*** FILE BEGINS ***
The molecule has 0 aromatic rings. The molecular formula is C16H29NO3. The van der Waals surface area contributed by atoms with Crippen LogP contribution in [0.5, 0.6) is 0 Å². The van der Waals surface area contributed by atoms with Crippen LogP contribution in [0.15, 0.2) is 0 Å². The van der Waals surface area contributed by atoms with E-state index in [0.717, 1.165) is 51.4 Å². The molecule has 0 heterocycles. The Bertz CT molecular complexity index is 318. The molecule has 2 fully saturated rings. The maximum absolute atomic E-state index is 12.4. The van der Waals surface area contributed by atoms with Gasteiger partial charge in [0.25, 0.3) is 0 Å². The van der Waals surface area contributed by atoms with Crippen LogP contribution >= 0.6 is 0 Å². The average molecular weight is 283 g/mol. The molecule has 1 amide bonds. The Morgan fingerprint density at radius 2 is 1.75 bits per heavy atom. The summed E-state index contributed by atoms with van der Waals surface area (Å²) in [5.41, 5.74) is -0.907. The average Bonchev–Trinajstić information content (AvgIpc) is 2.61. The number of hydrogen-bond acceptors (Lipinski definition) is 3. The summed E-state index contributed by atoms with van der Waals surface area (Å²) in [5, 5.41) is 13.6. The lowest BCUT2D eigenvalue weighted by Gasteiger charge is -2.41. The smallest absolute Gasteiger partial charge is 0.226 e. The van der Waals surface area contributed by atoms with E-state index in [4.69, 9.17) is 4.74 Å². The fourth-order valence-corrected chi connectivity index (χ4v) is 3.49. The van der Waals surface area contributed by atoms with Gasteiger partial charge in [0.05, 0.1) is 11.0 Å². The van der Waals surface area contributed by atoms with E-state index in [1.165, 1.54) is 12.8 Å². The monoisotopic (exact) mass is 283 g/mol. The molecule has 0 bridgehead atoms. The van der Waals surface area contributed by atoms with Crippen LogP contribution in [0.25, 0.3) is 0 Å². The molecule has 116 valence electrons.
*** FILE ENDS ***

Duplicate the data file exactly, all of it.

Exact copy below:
The molecule has 0 aromatic rings. The molecular formula is C16H29NO3. The van der Waals surface area contributed by atoms with Crippen LogP contribution in [0.5, 0.6) is 0 Å². The van der Waals surface area contributed by atoms with Crippen LogP contribution in [0.15, 0.2) is 0 Å². The van der Waals surface area contributed by atoms with E-state index in [0.717, 1.165) is 51.4 Å². The molecule has 0 heterocycles. The Bertz CT molecular complexity index is 318. The molecule has 2 fully saturated rings. The maximum absolute atomic E-state index is 12.4. The van der Waals surface area contributed by atoms with Gasteiger partial charge in [0.25, 0.3) is 0 Å². The van der Waals surface area contributed by atoms with Crippen LogP contribution >= 0.6 is 0 Å². The average molecular weight is 283 g/mol. The molecule has 1 amide bonds. The Morgan fingerprint density at radius 2 is 1.75 bits per heavy atom. The summed E-state index contributed by atoms with van der Waals surface area (Å²) in [5.41, 5.74) is -0.907. The average Bonchev–Trinajstić information content (AvgIpc) is 2.61. The number of hydrogen-bond acceptors (Lipinski definition) is 3. The summed E-state index contributed by atoms with van der Waals surface area (Å²) in [5, 5.41) is 13.6. The lowest BCUT2D eigenvalue weighted by Gasteiger charge is -2.41. The smallest absolute Gasteiger partial charge is 0.226 e. The van der Waals surface area contributed by atoms with E-state index in [4.69, 9.17) is 4.74 Å². The fourth-order valence-corrected chi connectivity index (χ4v) is 3.49. The van der Waals surface area contributed by atoms with Gasteiger partial charge in [0.05, 0.1) is 11.0 Å². The van der Waals surface area contributed by atoms with E-state index in [1.165, 1.54) is 12.8 Å². The monoisotopic (exact) mass is 283 g/mol. The molecule has 0 bridgehead atoms. The van der Waals surface area contributed by atoms with Crippen LogP contribution in [0.25, 0.3) is 0 Å². The molecule has 116 valence electrons.